On Mariano Marovatto and His “Casa”
August 6, 2015 1 Comment
The book is named House and many of the poems are set there, but it is hardly homely. Houses are concrete, present, but this is more about absence. In Portuguese Casa can mean house or home; in English it feels right for the title to be about the solid material of walls, bookcases, tables—the house—, rather than the emotional presence, the non-absence of the home.
The book is divided into two sequences of unnamed poems. The first, “O mundo cabe na gaveta” (“The World Fits in a Drawer”), subtly hints; something is wrong. The second, “Acordar amanhã” (“Wake Up Tomorrow”) is more direct; someone is gone:
if we had a baby
you love dogs
if we ate a peach
you seem like autumn
I’ve just chewed autumn.
This is from the first poem of that sequence. On first glance, it seems to divide into two halves of if… then… that break down on a closer look. The first two lines here feel verbatim: it’s one of those unconnected hypotheticals of break-up. The second two feel closer: peaches come in autumn both in Brazil and Europe. But you can’t eat a peach in a poem without a nod (and not the first among contemporary poets linked to Rio, both Matilde Campilho and Ismar Tirelli Neto have nods in the same direction) to Eliot’s Prufrock and, by extension, the not-daring and sexual frustration of that poem. And “chew” (“mastigar”) is from the right semantic area of a fair amount of sexual metaphor, but it’s also so wrong. Something is not right here.
Then several other poems in the sequence begin with mistakes or endings: “I crossed an ocean / in error”, “She says: finishing / is having nothing to begin again”, or what for me is the best of all:
The catastrophe house you
like a taxi driver
driving to anywhere
This simile does what good metaphor should. It creates a paradoxical connection that makes so much sense and that you fail to understand. Or put another way, one that works on the first read, not on the second, and then increasingly on the third, fourth and fifth. I’m still not sure I understand it perfectly yet, but yes, the taxi driver/passenger relationship is based on trust: the passenger trusts the taxi driver to go wherever is requested. But in the “catastrophe house”, who can say the driver does not have his or her own agenda.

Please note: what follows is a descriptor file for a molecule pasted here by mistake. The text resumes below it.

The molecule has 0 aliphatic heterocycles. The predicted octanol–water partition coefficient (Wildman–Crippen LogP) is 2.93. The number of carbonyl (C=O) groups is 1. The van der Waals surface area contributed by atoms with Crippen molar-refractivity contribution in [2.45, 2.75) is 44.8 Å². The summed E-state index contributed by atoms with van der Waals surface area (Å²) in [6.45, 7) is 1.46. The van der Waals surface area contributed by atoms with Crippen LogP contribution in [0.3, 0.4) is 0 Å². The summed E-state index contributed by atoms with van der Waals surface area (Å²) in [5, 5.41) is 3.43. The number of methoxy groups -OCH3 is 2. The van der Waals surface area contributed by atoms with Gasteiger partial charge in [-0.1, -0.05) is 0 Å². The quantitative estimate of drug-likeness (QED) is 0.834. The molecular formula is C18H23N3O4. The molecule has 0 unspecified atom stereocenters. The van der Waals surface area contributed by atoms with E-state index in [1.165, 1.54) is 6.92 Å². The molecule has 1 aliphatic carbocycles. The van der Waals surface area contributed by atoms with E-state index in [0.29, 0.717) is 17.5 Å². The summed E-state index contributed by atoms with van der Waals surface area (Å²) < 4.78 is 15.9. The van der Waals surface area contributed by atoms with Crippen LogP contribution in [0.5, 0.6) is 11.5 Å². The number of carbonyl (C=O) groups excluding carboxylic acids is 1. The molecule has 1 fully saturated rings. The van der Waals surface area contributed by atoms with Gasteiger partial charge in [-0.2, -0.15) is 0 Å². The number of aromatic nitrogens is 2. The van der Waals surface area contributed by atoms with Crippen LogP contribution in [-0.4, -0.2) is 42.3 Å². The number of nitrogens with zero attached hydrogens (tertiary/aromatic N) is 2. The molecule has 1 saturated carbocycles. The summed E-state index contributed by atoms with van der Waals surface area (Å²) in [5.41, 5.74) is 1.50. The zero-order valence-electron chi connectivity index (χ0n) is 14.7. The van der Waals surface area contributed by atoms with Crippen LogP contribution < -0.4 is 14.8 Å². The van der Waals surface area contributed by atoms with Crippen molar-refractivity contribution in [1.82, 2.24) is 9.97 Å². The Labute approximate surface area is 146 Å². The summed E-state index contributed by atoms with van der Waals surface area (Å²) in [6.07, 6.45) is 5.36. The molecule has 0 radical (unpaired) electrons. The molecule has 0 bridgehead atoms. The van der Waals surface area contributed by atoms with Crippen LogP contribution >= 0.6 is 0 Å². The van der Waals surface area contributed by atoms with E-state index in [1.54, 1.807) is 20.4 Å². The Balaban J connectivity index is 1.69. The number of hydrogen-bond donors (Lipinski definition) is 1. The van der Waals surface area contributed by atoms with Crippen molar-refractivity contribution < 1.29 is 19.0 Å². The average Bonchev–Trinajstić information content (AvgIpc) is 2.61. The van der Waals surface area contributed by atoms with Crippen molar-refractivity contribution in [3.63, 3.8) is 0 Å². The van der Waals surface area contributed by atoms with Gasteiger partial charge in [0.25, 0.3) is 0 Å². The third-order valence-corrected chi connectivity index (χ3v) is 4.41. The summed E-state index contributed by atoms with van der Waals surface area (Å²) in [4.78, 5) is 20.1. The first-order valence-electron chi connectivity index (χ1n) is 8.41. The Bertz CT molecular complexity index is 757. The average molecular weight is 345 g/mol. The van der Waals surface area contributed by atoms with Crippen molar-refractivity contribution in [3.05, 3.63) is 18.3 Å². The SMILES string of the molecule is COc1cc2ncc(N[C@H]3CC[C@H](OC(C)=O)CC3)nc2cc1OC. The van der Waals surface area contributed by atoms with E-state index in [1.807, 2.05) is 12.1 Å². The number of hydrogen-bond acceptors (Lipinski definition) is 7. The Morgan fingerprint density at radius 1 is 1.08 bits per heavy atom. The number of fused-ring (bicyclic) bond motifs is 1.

These one-liners, similes and metaphors (note to reader: that one-liner is a metaphor) are one of the book’s real strong points, in the first sequence above all. Here are two of the best:
… The guidebooks are just grammars
of adventures will, inevitably, fail.
The house speaks like amateur
radio crackles and demands attention
like a new-born silently
These objects are unpopulated, and in several of the poems in the first sequence, sound comes from outside the house, through walls or from the building’s inner workings. And these guidebooks, the house are filled with such emptiness and memory. And nowhere more so than here:
It lacks some details and motives,
from a comfortable space, from a privileged viewpoint,
at the origin of the facts. We saw in this green notebook
uncomfortable memories demanding an impractical
cleansing. It cost eighty Argentine pesos,
in a stationer’s perhaps, near a fruit
stall, in a far-off neighbourhood of Buenos Aires.
Under the pile of guidebooks and personal notes
everything was taken into account. A tale came about
that this purchase would be wonderful.
All of life’s projects ventured, the interminable
search for a moment. More could be said.
That it was cold, that the soles of feet hurt.
Of sweat. In the end, the notebook was so heavy,
inescapable, even without being filled in.–
This feels like a poem of a couple’s trip to Buenos Aires, but on a second glance, there’s almost no one in the poem. There is only one verb with people involved. Elsewhere the poem is full of (uncertain) practical and personal hopes expressed in completely impersonally, even down to the soles of feet. For me, the turning point is “More could be said”. Of course it could: more could be said about the lines before and the lines after, but through its hints, the poem almost says too much. Even the empty notebook is full.
So much of this blog has been about first and second glances. Look back at the cover of the book. The house is empty: the house is full of memory.
Mariano Marovatto, Casa, 7Letras (Rio de Janeiro), 2015 (Buy it from 7Letras)
As well as a poet, Mariano is also a musician and you get more of both at his website: marovatto.org
(The book is only available in Portuguese at the moment; the versions of the Portuguese above are mine)